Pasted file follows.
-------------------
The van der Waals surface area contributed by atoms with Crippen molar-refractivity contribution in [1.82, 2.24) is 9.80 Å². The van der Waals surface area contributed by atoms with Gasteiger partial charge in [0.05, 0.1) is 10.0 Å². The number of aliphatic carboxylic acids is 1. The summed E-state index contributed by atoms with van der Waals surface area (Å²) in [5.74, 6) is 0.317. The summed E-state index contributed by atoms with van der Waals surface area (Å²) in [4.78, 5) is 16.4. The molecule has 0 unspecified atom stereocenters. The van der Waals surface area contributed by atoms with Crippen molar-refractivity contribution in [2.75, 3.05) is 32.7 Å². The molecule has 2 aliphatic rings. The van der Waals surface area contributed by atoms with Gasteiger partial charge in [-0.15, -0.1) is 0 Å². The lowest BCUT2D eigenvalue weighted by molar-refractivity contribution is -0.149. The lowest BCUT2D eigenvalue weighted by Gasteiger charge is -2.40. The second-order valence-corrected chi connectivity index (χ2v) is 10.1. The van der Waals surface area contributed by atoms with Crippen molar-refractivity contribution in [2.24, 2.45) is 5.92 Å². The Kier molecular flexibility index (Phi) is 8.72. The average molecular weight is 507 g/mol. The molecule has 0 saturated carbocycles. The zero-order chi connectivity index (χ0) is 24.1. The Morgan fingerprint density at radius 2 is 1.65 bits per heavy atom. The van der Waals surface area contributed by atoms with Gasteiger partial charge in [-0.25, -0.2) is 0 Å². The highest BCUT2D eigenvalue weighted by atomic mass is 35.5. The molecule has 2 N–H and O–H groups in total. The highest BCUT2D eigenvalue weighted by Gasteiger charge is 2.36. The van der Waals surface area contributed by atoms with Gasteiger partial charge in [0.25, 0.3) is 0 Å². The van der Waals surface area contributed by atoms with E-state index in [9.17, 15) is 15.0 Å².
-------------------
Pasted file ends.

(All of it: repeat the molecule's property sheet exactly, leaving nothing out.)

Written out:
The van der Waals surface area contributed by atoms with Crippen molar-refractivity contribution in [1.82, 2.24) is 9.80 Å². The van der Waals surface area contributed by atoms with Gasteiger partial charge in [0.05, 0.1) is 10.0 Å². The number of aliphatic carboxylic acids is 1. The summed E-state index contributed by atoms with van der Waals surface area (Å²) in [5.74, 6) is 0.317. The summed E-state index contributed by atoms with van der Waals surface area (Å²) in [4.78, 5) is 16.4. The molecule has 0 unspecified atom stereocenters. The van der Waals surface area contributed by atoms with Crippen molar-refractivity contribution in [2.75, 3.05) is 32.7 Å². The molecule has 2 aliphatic rings. The van der Waals surface area contributed by atoms with Gasteiger partial charge in [-0.15, -0.1) is 0 Å². The lowest BCUT2D eigenvalue weighted by molar-refractivity contribution is -0.149. The lowest BCUT2D eigenvalue weighted by Gasteiger charge is -2.40. The second-order valence-corrected chi connectivity index (χ2v) is 10.1. The van der Waals surface area contributed by atoms with Crippen molar-refractivity contribution in [2.24, 2.45) is 5.92 Å². The Kier molecular flexibility index (Phi) is 8.72. The average molecular weight is 507 g/mol. The molecule has 0 saturated carbocycles. The zero-order chi connectivity index (χ0) is 24.1. The Morgan fingerprint density at radius 2 is 1.65 bits per heavy atom. The van der Waals surface area contributed by atoms with Gasteiger partial charge in [-0.25, -0.2) is 0 Å². The highest BCUT2D eigenvalue weighted by atomic mass is 35.5. The molecule has 2 N–H and O–H groups in total. The highest BCUT2D eigenvalue weighted by Gasteiger charge is 2.36. The van der Waals surface area contributed by atoms with Gasteiger partial charge in [0.25, 0.3) is 0 Å². The van der Waals surface area contributed by atoms with E-state index in [9.17, 15) is 15.0 Å².